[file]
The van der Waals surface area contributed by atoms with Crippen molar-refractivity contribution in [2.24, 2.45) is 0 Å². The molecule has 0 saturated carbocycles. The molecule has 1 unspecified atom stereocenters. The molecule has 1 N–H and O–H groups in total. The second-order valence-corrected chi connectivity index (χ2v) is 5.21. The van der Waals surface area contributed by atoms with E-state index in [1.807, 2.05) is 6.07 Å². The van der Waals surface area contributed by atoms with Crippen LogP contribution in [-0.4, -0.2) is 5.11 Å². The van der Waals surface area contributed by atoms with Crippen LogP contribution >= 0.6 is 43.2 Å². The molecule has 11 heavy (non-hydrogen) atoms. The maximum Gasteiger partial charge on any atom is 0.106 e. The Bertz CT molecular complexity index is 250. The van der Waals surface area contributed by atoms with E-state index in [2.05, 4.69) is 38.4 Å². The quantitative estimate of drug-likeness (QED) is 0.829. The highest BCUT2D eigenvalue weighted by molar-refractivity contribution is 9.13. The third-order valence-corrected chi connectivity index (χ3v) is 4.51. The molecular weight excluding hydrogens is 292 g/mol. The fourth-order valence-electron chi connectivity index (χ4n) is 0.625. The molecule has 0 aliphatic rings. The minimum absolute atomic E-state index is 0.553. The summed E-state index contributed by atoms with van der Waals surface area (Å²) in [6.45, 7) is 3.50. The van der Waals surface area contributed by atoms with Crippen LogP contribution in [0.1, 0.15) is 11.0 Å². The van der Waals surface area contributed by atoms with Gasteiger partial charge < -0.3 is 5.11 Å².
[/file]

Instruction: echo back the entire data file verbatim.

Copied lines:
The van der Waals surface area contributed by atoms with Crippen molar-refractivity contribution in [2.24, 2.45) is 0 Å². The molecule has 0 saturated carbocycles. The molecule has 1 unspecified atom stereocenters. The molecule has 1 N–H and O–H groups in total. The second-order valence-corrected chi connectivity index (χ2v) is 5.21. The van der Waals surface area contributed by atoms with E-state index in [1.807, 2.05) is 6.07 Å². The van der Waals surface area contributed by atoms with Crippen LogP contribution in [-0.4, -0.2) is 5.11 Å². The van der Waals surface area contributed by atoms with Crippen LogP contribution >= 0.6 is 43.2 Å². The molecule has 11 heavy (non-hydrogen) atoms. The maximum Gasteiger partial charge on any atom is 0.106 e. The Bertz CT molecular complexity index is 250. The van der Waals surface area contributed by atoms with E-state index in [2.05, 4.69) is 38.4 Å². The quantitative estimate of drug-likeness (QED) is 0.829. The highest BCUT2D eigenvalue weighted by molar-refractivity contribution is 9.13. The third-order valence-corrected chi connectivity index (χ3v) is 4.51. The molecular weight excluding hydrogens is 292 g/mol. The fourth-order valence-electron chi connectivity index (χ4n) is 0.625. The molecule has 0 aliphatic rings. The minimum absolute atomic E-state index is 0.553. The summed E-state index contributed by atoms with van der Waals surface area (Å²) in [6.45, 7) is 3.50. The van der Waals surface area contributed by atoms with Crippen LogP contribution in [0.1, 0.15) is 11.0 Å². The van der Waals surface area contributed by atoms with Gasteiger partial charge < -0.3 is 5.11 Å².